personally, for rendering 2D GUI widgets, I would go with a big enough glyph atlas as texture for individual characters. the zed blog post linked above is using this technique too.

I believe `ttf`

fonts (with truetype outlines) only uses quadratic bezier splines (I think technically ttf fonts can use postscript outlines too, but I have yet to see one of them). and there's algorithms to approximate cubic bezier curves using quadratic ones.

just in case you're not aware, for **closed** outlines consists of quadratic bezier segments,there's a trivial algorithm to render using traditional rasterizer. (the **closed** requirement is not strict, but without it, the algorithm is not really "trivial")

the idea is very simple, once you understand it. basically, a quadratic bezier segment has three control points, which forms a triangle, and the curve is just a parabola inside the triangle. just as all the parabolas are the same, all quadratic bezier curve segments are the same,!

so if you know how to draw a special curve, you can render every bezier curve. and the special curve is... `y = x ^ 2`

, or equivalently, `v = u ^ 2`

(once you understand the transformation, you'll see really any quadratic curve will do, but this one makes the uv mapping easier)

imagine a triangle in the u-v space, where the three vertices are `(0, 0)`

, `(0,5, 0)`

, `(1, 1)`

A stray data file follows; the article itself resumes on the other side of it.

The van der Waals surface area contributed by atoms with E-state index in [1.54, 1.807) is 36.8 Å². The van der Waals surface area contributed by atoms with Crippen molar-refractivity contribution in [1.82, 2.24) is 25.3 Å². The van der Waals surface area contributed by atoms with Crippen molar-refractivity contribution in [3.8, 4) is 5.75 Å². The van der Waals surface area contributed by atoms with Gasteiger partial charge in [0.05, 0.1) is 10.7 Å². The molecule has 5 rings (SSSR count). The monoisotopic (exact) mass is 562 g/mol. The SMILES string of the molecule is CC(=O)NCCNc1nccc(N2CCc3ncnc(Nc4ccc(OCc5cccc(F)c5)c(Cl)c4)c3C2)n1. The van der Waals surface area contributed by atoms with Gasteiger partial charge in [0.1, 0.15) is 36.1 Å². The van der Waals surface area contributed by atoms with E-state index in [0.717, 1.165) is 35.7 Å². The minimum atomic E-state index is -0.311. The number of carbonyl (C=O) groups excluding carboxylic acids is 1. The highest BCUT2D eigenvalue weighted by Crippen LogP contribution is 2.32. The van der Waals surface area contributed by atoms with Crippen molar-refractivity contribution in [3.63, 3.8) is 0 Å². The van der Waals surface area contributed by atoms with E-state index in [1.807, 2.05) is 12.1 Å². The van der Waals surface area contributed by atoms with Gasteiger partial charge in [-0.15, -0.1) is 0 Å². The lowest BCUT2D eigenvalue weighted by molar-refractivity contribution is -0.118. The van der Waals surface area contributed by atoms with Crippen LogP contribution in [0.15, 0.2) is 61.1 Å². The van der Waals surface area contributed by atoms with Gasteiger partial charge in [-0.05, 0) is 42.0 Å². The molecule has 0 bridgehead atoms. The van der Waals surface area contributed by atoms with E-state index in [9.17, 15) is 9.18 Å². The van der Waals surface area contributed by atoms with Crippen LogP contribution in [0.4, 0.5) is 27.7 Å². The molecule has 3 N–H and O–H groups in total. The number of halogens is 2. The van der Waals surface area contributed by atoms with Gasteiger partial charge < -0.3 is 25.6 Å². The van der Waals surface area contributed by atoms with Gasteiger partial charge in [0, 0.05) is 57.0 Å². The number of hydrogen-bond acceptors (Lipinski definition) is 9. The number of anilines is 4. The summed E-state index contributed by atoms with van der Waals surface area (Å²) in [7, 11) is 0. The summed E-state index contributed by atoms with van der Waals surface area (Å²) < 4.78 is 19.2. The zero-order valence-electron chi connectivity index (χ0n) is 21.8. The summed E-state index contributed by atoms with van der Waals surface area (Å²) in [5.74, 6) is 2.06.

, and the curve is `v = u ^ 2`

. if you fill the pixels where `v > u ^ 2`

, it's the portion "above" the curve. if you fill the pixels where `v < U ^ 2`

, it's the portion "below" the curve. so the fragment shader is literally a single conditional branch.

it's hard to describe using words, but you can check out this paper, there are diagrams and pictures to illustrate:

EDIT:

the paper I was referring to was actually [loop, C. 2005], some how my search hit another similar result. sorry for the confusion. the link I intended is

https://www.microsoft.com/en-us/research/wp-content/uploads/2005/01/p1000-loop.pdf

edit again: the presentation in the following link is actually quite relevant. I recommend to watch the video.

/EDIT

https://dl.acm.org/doi/10.1145/1179849.1179997

also there's an implementation using some language I don't know of, but the code is readable, and there's an awesome blog post explaining the algorithm with very helpful animated pictures.

one neat trick is for straight line segments, just map uv of all 3 vertices to somewhere "above" the curve, e.g. (0.0, 1.0), and this is done at font mesh loading time, so you only need one pipeline.